Now I cannot see how having one context per table space would have a
significant negative performance impact.

The 'dirty data' etc. limits are global, not per block device. By having
several contexts with unflushed dirty data the total amount of dirty
data in the kernel increases.

Possibly, but how much? Do you have experimental data to back up that this is really an issue?

We are talking about 32 (context size) * #table spaces * 8KB buffers = 4MB of dirty buffers to manage for 16 table spaces, I do not see that as a major issue for the kernel.

More thoughts about your theoretical argument:

To complete the argument, the 4MB is just a worst case scenario, in reality flushing the different context would be randomized over time, so the frequency of flushing a context would be exactly the same in both cases (shared or per table space context) if the checkpoints are the same size, just that with shared table space each flushing potentially targets all tablespace with a few pages, while with the other version each flushing targets one table space only.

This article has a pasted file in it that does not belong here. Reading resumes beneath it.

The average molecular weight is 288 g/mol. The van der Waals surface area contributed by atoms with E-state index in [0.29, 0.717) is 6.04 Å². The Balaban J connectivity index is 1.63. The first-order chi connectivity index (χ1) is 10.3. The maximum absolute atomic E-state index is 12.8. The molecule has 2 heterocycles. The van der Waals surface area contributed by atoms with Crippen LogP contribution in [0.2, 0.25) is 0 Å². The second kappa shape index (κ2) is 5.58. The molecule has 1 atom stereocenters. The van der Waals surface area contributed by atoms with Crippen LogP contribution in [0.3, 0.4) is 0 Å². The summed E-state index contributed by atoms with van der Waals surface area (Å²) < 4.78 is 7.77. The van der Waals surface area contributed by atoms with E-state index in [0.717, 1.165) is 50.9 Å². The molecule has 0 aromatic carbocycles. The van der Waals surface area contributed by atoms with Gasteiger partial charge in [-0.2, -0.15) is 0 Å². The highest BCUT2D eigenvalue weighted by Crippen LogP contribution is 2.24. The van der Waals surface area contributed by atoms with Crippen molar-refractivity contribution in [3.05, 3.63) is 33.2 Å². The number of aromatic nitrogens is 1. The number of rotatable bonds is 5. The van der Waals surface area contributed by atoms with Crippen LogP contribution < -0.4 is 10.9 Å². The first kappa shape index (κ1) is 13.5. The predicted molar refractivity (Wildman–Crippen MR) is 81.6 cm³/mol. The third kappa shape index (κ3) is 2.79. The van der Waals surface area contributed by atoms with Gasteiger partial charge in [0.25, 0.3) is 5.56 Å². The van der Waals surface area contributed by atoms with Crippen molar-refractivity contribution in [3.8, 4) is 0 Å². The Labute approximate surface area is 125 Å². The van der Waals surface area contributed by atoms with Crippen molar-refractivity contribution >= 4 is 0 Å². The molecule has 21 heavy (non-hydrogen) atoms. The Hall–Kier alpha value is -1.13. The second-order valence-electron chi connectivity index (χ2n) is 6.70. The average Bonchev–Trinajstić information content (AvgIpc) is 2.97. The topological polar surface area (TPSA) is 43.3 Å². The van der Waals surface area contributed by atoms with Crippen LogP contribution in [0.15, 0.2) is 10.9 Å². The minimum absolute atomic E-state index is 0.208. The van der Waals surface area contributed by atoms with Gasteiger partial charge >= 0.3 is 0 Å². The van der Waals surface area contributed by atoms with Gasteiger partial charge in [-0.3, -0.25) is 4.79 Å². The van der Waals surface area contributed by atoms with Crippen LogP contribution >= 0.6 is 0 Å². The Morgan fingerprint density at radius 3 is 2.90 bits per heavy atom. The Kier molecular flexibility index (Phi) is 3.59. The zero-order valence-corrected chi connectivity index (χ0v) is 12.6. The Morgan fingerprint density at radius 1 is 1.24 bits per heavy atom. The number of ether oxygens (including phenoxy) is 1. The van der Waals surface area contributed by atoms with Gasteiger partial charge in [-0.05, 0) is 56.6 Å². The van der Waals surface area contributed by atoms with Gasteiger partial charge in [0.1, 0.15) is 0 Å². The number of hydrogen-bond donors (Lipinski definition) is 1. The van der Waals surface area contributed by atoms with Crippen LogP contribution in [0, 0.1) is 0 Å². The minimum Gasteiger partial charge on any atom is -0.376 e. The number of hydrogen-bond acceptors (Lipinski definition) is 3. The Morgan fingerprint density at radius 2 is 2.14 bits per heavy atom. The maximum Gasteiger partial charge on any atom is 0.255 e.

So my handwaving analysis is that the flow of dirty buffers is the same with both approaches, but for the shared version buffers are more equaly distributed on table spaces, hence reducing sequential write effectiveness, and for the other the dirty buffers are grouped more clearly per table space, so it should get better sequential write performance.


Sent via pgsql-hackers mailing list (
To make changes to your subscription:

Reply via email to